4. Voice of the customer programs will see greater focus
Johnson cites an IBM study of 1,500 CEOs, 88% of whom said that “getting closer to the customer” was a key area of focus for the next 5 years. Everyone wants to be heard. Are you opening multiple channels to listen to your guests’ feedback, and are you proactively responding to it?
5. Loyalty programs will become more individual, relevant and meaningful.
More than anything, guests want to be recognized as individuals. The re-launch of “Loews First” as “Loews YouFirst” with its “Pick a Perk” benefit is a great demonstration of how a rewards program can address guests in ways that are relevant and meaningful to them. Every interaction, from booking through departure is an opportunity to learn about your guests, and respond to them as individuals.
6. Customer engagement goals will be gain importance over customer spend and transaction number.
Technology has empowered hotels to learn and track much more than guest visits and revenue. Measuring and finding ways to encourage actions like guest referrals or online reviews offer an opportunity to focus on behaviors that really drive the bottom line.
7. Cause-related and social responsibility marketing will drive loyalty.
Social “cred” is particularly important among millennials, If their demographic isn’t important to your business, it will be soon. Social causes and responsibility need to be increasingly integrated in all aspects of your marketing and operations.
8. Loyalty strategies will incorporate in-the-moment and location-based marketing
In-the-moment rewards like in-room movies, minibar items, and parking credits are already gaining traction in loyalty programs, and also serve to address the growing desire for flexible, achievable, individual and relevant rewards. The fast-growing user base of Android and iPhones will enable a new age of location-based marketing opportunities for hotels.
Checking Into Loyalty Innovation
The future of hotel loyalty programs is already rolling out. This brief survey highlights some of the innovative new member benefits and rewards programs targeting guests at all ends of the frequency spectrum:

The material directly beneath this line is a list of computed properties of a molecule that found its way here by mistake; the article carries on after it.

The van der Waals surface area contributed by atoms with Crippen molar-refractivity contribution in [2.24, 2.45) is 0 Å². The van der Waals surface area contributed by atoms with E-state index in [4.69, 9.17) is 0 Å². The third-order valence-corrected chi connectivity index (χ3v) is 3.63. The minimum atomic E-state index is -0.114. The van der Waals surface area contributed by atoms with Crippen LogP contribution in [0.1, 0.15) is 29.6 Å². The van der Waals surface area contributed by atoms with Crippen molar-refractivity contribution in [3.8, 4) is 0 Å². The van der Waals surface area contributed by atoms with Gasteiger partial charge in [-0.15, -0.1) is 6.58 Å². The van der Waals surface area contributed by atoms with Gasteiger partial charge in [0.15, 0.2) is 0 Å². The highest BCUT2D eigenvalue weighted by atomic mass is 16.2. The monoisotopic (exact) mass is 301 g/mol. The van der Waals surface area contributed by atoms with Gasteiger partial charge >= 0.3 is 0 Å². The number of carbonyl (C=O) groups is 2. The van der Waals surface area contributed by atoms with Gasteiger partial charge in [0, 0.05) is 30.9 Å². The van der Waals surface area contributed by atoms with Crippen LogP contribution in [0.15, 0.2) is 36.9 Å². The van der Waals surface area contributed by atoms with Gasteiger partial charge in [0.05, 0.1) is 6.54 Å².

Reward options include digital music downloads
An online booking bonus encourages frequent guests to bypass more expensive booking channels, and Roll Over Nights allows unused elite-qualifying nights to count again toward elite status in the following year.
Global Hotel Alliance
GHA Discovery offers access to a large selection of adventures that are not easily available or accessible to the general public, awarded at various milestones (first visit to a member brand, upgrade or retention of status level). Includes activities from wine tastings to glider acrobatics with a member of the German National team.
MyWay On Property Benefits allow elite guests to choose from room upgrades, food and beverage amenities, sightseeing excursions or bonus points.
Hyatt Gold Passport
Additional Awards after every third stay (bonus points, airline miles, room upgrades, Starbucks gift cards), Four confirmed suite upgrades annually for Diamond Elites
Loews Hotels You First
Pick-a-Perk choice of value-added benefits, including free internet, movie, pet fee or parking credit.
Instant Redemption offers on-site application of points to folio charges.
Priority Club Rewards
Hotels Anywhere allows members to redeem points for stays at any hotel, including rival properties.
Starwood Preferred Guest
Moments by Starwood Preferred Guest offers VIP concert ticket purchase with points through a partnership with Live Nation and point auctions for once-in-a-lifetime experiences at movie premiers as well as cultural, dining, and championship sporting events
The Final Point
Points-based loyalty programs aren’t going away anytime soon. They continue to be powerful marketing tools, and have become entrenched in the frequent traveler’s value equation. Programs like Stash Rewards and Voila Hotels have brought turn-key reward programs to independent properties, and further increase the pressure for independent hotels to offer reward points. But true loyalty will not be won with points alone. It will be earned by engaging, recognizing and rewarding customers in a personalized way, by addressing their passions and emotions, and by listening for and then exceeding their expectations. Guests may love their free nights and upgrades. But hotels that find ways to engender true loyalty and then leverage social media and modern technology to amplify it will surely reap the rewards.